While all five of these tools (plus several more that are specific to Bloomberg users) are helpful for understanding how leveraged ETFs work and what to expect from them, the one that I am drawn to is the volatility tool, a snapshot of which is appended below.
If you are one of those investors who see the potential for range-bound trading in stocks and the possibility of entering The Elusive Trading Range, then straddles, strangles, butterflies and condors on leveraged ETFs are one way to capture greater premium than betting on a lack of movement in an unleveraged underlying.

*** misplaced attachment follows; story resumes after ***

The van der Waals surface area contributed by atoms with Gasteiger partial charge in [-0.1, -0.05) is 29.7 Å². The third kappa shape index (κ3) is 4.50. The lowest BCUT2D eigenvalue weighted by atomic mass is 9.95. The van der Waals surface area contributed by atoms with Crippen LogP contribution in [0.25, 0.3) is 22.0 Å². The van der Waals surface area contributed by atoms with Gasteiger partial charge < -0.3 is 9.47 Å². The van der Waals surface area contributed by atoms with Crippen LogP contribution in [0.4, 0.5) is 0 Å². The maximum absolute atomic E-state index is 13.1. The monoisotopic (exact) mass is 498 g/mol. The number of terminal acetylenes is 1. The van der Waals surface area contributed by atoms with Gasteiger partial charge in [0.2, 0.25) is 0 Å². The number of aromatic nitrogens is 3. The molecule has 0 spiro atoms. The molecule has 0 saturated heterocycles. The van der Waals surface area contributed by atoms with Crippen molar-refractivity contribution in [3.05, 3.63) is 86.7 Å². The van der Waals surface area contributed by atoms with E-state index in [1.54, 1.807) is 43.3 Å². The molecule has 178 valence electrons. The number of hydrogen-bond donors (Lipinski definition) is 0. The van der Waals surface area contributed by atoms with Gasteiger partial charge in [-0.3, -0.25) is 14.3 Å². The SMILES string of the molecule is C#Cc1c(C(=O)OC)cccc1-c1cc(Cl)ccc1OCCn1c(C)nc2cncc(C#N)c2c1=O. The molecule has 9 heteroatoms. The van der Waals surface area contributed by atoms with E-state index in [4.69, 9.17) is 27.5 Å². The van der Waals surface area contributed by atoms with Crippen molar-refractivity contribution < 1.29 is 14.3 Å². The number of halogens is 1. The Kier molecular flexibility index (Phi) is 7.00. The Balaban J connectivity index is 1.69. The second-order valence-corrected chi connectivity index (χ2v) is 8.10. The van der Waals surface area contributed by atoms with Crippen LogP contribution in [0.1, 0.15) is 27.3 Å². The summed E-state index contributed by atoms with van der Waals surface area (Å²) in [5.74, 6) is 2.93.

Unfortunately the Direxion volatility tool is limited to 10, 30, 90 and 180-day volatility look back periods. Even more disappointing is that the source data are stale. Right now the volatility numbers are calculated on the basis of the June 30th close. Using a good options broker or options data provider, one can build their own leveraged ETF watch list and get real-time implied volatility, etc., but kudos to Direxion for taking a small step to address some of the concerns that have been raised about leveraged ETFs in recent months.
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